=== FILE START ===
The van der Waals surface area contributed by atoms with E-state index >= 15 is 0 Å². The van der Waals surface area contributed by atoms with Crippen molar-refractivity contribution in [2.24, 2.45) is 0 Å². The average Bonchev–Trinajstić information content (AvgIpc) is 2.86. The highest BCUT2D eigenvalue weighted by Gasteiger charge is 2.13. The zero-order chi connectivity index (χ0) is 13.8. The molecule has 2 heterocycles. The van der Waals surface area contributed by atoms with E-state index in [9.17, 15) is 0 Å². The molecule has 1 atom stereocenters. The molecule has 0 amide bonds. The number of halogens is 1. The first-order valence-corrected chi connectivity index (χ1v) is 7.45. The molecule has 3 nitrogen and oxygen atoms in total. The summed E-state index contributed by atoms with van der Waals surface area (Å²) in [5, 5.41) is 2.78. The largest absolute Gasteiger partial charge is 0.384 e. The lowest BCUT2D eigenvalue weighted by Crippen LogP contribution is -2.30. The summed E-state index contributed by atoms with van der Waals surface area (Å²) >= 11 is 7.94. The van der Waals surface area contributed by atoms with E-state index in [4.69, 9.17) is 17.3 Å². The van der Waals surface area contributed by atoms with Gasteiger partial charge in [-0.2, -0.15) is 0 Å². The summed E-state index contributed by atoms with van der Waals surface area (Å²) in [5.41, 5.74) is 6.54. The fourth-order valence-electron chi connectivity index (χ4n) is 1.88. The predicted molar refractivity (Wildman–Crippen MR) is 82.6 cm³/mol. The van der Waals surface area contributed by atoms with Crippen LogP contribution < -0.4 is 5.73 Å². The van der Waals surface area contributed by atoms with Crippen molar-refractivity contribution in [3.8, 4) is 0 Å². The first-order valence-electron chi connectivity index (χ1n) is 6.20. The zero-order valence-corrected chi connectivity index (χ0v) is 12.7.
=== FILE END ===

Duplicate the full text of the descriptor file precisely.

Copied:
The van der Waals surface area contributed by atoms with E-state index >= 15 is 0 Å². The van der Waals surface area contributed by atoms with Crippen molar-refractivity contribution in [2.24, 2.45) is 0 Å². The average Bonchev–Trinajstić information content (AvgIpc) is 2.86. The highest BCUT2D eigenvalue weighted by Gasteiger charge is 2.13. The zero-order chi connectivity index (χ0) is 13.8. The molecule has 2 heterocycles. The van der Waals surface area contributed by atoms with E-state index in [9.17, 15) is 0 Å². The molecule has 1 atom stereocenters. The molecule has 0 amide bonds. The number of halogens is 1. The first-order valence-corrected chi connectivity index (χ1v) is 7.45. The molecule has 3 nitrogen and oxygen atoms in total. The summed E-state index contributed by atoms with van der Waals surface area (Å²) in [5, 5.41) is 2.78. The largest absolute Gasteiger partial charge is 0.384 e. The lowest BCUT2D eigenvalue weighted by Crippen LogP contribution is -2.30. The summed E-state index contributed by atoms with van der Waals surface area (Å²) >= 11 is 7.94. The van der Waals surface area contributed by atoms with E-state index in [4.69, 9.17) is 17.3 Å². The van der Waals surface area contributed by atoms with Gasteiger partial charge in [-0.2, -0.15) is 0 Å². The summed E-state index contributed by atoms with van der Waals surface area (Å²) in [5.41, 5.74) is 6.54. The fourth-order valence-electron chi connectivity index (χ4n) is 1.88. The predicted molar refractivity (Wildman–Crippen MR) is 82.6 cm³/mol. The van der Waals surface area contributed by atoms with Crippen LogP contribution < -0.4 is 5.73 Å². The van der Waals surface area contributed by atoms with Crippen molar-refractivity contribution in [3.8, 4) is 0 Å². The first-order valence-electron chi connectivity index (χ1n) is 6.20. The zero-order valence-corrected chi connectivity index (χ0v) is 12.7.